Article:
The Laguerre differential equation and its solutions, that is, Laguerre polynomials, are found in many important physical problems, such as in the description of the transversal profile of LaguerreGaussian laser beams [4]. The practical importance of Laguerre polynomials was enhanced by Schrödinger’s wave mechanics, where they occur in the radial wave functions of the hydrogen atom [5].
The most important single application of the Laguerre polynomials is in the solution of the Schrödinger wave equation for the hydrogen atom. This equation is
in which
By use of the abbreviations
Eq. (14) becomes
where
in which
These polynomials are also used in problems involving the integration of Helmholtz’s equation in parabolic coordinates, in the theory of propagation of electromagnetic waves along transmission lines, in describing the static Wigner functions of oscillator systems in quantum mechanics in phase space [6], etc.
2.2 Hermite
Hermite polynomials were defined into the theory of probability by PierreSimon Laplace in 1810, and Charles Hermite extended them to include several variables and named them in 1864 [7].
Hermite polynomials are used to describe the transversal profile of HermiteGaussian laser beams [4], but mainly to analyze the quantum mechanical simple harmonic oscillator [8]. For a potential energy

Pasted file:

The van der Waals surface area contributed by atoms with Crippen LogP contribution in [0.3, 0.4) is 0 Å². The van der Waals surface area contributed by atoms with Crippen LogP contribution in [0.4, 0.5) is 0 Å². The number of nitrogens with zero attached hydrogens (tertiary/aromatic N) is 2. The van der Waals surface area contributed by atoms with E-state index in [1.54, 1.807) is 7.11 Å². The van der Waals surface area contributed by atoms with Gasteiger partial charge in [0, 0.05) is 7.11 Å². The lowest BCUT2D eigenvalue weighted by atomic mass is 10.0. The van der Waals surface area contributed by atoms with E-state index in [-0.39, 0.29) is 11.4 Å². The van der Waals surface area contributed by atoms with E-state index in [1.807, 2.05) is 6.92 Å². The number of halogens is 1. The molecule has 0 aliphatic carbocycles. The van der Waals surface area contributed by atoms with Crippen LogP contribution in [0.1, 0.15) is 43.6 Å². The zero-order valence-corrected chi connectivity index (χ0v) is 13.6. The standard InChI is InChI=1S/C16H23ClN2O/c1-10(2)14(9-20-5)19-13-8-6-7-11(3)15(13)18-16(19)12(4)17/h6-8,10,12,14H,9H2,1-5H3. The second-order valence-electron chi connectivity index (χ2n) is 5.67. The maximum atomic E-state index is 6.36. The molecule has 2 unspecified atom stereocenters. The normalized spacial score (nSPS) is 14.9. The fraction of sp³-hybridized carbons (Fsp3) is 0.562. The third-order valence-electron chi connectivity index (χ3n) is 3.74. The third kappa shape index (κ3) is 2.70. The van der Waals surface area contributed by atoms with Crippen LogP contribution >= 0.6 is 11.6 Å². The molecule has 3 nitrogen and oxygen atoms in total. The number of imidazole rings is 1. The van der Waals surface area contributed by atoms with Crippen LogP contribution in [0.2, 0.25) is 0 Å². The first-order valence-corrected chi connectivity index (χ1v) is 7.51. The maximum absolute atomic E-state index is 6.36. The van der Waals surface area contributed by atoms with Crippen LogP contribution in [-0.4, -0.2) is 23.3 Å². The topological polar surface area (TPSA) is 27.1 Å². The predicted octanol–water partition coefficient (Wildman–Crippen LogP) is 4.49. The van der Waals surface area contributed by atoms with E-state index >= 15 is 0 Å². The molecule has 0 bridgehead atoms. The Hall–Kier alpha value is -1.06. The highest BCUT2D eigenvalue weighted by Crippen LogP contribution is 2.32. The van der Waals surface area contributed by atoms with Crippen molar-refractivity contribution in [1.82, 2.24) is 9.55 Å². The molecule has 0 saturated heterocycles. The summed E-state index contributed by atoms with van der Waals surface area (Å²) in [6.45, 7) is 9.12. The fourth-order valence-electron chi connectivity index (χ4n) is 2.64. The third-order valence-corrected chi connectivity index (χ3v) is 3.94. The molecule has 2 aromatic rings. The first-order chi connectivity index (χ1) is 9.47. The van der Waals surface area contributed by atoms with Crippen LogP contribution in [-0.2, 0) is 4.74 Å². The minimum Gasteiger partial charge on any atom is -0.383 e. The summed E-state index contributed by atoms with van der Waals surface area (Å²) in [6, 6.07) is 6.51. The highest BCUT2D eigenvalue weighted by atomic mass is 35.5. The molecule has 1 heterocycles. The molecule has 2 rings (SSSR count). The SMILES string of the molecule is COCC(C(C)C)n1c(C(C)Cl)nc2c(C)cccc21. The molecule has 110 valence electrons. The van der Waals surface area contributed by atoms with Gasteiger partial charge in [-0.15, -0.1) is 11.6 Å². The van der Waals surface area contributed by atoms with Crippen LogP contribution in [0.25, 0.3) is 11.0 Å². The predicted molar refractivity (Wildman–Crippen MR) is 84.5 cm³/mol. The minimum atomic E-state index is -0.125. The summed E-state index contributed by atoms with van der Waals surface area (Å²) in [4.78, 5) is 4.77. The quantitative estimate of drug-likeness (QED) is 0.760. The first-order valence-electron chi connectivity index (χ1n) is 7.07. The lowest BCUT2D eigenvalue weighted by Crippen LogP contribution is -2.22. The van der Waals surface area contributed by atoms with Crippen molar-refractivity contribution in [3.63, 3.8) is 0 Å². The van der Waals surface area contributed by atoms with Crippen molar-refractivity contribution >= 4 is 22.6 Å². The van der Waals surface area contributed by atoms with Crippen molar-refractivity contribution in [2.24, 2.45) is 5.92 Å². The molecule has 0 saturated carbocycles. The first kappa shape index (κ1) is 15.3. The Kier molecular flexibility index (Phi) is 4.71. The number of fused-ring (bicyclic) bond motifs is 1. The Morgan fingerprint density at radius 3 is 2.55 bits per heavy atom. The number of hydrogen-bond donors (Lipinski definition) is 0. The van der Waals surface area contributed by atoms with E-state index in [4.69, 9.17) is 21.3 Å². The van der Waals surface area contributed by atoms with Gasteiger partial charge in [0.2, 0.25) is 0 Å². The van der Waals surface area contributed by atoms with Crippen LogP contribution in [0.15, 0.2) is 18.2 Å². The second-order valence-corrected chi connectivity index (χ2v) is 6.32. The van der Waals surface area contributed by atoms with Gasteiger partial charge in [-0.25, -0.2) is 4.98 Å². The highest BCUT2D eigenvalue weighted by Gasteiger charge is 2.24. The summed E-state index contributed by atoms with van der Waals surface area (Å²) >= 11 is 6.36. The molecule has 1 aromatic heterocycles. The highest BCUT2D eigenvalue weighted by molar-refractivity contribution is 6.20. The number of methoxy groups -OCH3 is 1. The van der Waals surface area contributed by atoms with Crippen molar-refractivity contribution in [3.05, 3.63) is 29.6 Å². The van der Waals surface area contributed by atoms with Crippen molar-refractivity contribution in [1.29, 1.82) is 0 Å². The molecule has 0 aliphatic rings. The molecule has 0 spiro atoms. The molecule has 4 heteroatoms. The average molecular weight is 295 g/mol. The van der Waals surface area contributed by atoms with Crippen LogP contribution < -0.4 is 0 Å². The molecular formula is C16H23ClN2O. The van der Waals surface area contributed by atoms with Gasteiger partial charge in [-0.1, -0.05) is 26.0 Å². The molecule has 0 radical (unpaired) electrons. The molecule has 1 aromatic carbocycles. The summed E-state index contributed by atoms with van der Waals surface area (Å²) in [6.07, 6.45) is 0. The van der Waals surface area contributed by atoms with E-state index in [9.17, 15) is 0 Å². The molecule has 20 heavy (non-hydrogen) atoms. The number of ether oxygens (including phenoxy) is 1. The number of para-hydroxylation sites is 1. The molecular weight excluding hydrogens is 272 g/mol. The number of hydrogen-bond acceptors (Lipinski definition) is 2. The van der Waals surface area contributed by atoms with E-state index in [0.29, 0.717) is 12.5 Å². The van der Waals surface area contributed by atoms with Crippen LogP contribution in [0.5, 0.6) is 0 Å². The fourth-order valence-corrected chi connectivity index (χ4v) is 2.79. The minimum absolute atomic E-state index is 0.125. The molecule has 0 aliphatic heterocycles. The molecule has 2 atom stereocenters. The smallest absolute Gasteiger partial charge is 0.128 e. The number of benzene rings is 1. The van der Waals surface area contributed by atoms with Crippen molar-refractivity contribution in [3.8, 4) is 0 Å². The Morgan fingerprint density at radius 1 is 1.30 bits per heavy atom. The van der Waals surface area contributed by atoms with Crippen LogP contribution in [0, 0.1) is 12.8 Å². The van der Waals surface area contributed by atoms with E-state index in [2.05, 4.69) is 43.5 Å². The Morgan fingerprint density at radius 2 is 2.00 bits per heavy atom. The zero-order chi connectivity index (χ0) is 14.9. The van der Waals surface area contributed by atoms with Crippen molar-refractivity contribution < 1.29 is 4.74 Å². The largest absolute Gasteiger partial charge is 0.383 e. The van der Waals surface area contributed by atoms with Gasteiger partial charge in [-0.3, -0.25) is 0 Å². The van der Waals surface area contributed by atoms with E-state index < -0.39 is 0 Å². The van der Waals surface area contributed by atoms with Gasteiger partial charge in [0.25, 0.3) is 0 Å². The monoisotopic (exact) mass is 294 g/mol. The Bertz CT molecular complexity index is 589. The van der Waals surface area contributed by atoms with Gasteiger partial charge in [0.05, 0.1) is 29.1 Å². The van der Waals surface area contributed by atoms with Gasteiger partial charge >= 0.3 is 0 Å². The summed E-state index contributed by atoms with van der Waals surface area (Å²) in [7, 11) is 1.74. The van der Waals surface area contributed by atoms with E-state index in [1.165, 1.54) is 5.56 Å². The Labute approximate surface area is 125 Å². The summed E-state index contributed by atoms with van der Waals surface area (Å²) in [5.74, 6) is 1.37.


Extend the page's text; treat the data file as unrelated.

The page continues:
The oscillating particle has mass
in which
where
where
Hermite polynomials also appear in probability as the Edgeworth series, in combinatorics as an example of an Appell sequence, obeying the umbral calculus, in numerical analysis as Gaussian quadrature, etc.
2.3 Legendre
Legendre polynomials were first introduced in 1782 by AdrienMarie Legendre. Spherical harmonics are an important class of special functions that are closely related to these polynomials. They arise, for instance, when Laplace’s equation is solved in spherical coordinates. Since continuous solutions of Laplace’s equation are
In the separation of variables of Laplace’s equation, Helmholtz’s or the spacedependence of the classical wave equation, and the Schrödinger wave equation for central force fields,
the angular dependence, coming entirely from the Laplacian operator, is